c1748-1817. It is thought that he was born in Norfolk, Virginia, and that his brother was pressed into the Navy at the same time as him and later served in the Russian Navy where he commanded the Benefactor 130 and rose to the rank of commodore.
It is likely that Portlock and his brother were pressed into the Navy from the merchant marine, and that he was allocated to the Plymouth-based guardship St. Albans 64, Captain Charles Douglas, in 1771. Initially rated as an able seaman, he was promoted to the quarterdeck by Douglas, removing with him into the guardship Ardent 64 in the Medway and later serving aboard the Ramillies 74 on the same station.
In 1776 he was appointed a master’s mate on the Discovery, Captain Charles Clerke, and he participated in Captain James Cook’s third voyage of exploration, removing in August 1779 to the late explorer’s Resolution. Returning to England in September 1780 aboard the Sibyl 28, Captain Tomas Pasley, to which vessel he had transferred at the Cape, he was commissioned lieutenant on 14 September and joined the fireship Firebrand, Commander George Robertson, serving with the Channel fleet and participating in the Relief of Gibraltar on 12 April 1781.
In May 1785 the King George’s Sound Company, of which he was a partner, appointed Portlock to the command of the merchant vessel King George, in which he sailed from Gravesend on 29 August with a smaller consort under the command of George Dixon, the Queen Charlotte, with the intention of establishing a fur trade on the Pacific coast of North America. The two vessels arrived in the Falkland Islands in January 1786 and after sailing around Cape Horn and visiting the Sandwich Islands were at Cook’s River on the north-west coast of America on 19 July. Their first season’s trading was not particularly successful, but after wintering in the Sandwich Islands they returned to Alaska in the spring and upon separating enjoyed a more fruitful season. Even so, after arriving at Macao in November 1787 they found that the sea otter pelts they had collected barely made a quarter of the price that they had been expecting. Leaving China in February 1788, they eventually returned to England on 24 August where Portlock began to compile an account of their adventures which would be published as ‘A Voyage around the World, but more particularly to the North West coast of America.’
During the Spanish Armament in 1790 he served aboard the Barfleur 98, Captain Robert Calder, and in 1791 was placed in command of the brig Assistant 6 as a tender to Captain William Bligh’s Providence in a mission to obtain breadfruit plants from the Pacific, this being Bligh’s second such voyage after his first had been curtailed by the mutiny on the Bounty. Having kissed hands with the King in June, Portlock took the Assistant out from Spithead on 3 August and the two ships reached Tahiti in the following April. Whilst returning through the Torres Street in September one of Portlock’s crew was fatally wounded following an assault by hostile natives, but the Providence and Assistant eventually reached the West Indies in January 1793 where they were able to unload the precious breadfruit trees. Here they were briefly detained by Commodore John Ford at Jamaica to bolster his squadron until it could receive reinforcements from England, war having by then been declared with France.
Returning home in August 1793, Portlock was promoted commander on 4 November, and in May 1794 he was appointed to command the newly purchased brig Reliance 10, then fitting out at Deptford to carry despatches out to New South Wales. Although he did commission the vessel she eventually sailed under Commander Henry Waterhouse in the following spring.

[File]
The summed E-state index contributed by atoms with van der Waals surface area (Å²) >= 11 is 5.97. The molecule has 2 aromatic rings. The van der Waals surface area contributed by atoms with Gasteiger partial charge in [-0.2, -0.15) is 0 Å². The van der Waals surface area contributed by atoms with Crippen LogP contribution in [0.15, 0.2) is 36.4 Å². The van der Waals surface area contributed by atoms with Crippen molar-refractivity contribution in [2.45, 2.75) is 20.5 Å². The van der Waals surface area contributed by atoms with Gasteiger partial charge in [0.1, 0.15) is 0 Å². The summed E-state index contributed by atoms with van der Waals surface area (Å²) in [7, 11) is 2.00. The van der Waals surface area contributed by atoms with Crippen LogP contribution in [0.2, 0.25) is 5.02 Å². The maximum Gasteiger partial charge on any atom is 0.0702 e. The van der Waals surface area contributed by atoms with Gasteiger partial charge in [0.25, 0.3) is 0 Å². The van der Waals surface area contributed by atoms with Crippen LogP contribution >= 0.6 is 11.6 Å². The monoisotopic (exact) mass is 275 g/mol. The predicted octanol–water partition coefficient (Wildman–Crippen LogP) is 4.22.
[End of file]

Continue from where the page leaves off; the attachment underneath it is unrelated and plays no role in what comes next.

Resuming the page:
In the autumn of 1796 Portlock was appointed to commission the brand new sloop Arrow 28, an experimental vessel with four sliding keels and no ballast, drawing just ten feet of water, and armed with twenty-eight 32 pounder cannon. In this vessel he served in the Channel for a year and was present during the Spithead mutiny from 16 April 1797 before moving to the Downs station. In May 1798 his boats rescued five men from the wreck of the Sunderland brig Renown after she had grounded on the Kentish Knock, the last remnants of their vessel sinking before the Arrow’s boats were back on board the sloop.
On 12 September 1799 the Arrow captured the aged Dutch sloop Draak 18 near Harlingen, although such was her condition that Portlock was obliged to order Captain William Bolton of the Wolverine 12 to set her on fire. During the action he was wounded in the knee. On 28 September 1799 he was posted captain, and the Arrow was present in company with the Lutine 32, Captain Lancleot Skynner, just before that frigate sank on 9 October 1799 off the Texel with the loss of all but two men.
Portlock did not serve again, but took up a post with the Sea Fencibles on the resumption of war with France in 1803, commanding the Poole district from Calshot Castle to St. Alban’s Head, and three years later transferring to the Dartmouth district. By 1807 his health was in decline, and after becoming increasingly ill in his later years he was admitted to Greenwich Hospital in 1816, where as one of the captains he died on 12 September 1817.
He married Elizabeth Gilmour on 18 December 1781 at St. Mary Aldermay, London, and was the father of Major-General Joseph Portlock of the Royal Engineers. In August 1806 his eldest son, Henry Powney Portlock, died as a 17 year-old midshipman when he fell overboard from the main-topsail yard of the Fame 74, Captain Richard Bennett, in the Bay of Bulls, Newfoundland. His marital nephews, Charles and Robert Rubridge, served with him in the late 1790’s. Portlock lived for many years in Seahorse Street adjoining Cold-Harbour in Gosport.
A first-class seaman who would have achieved more with patronage behind him, he enjoyed a mutually esteemed relationship with William Bligh.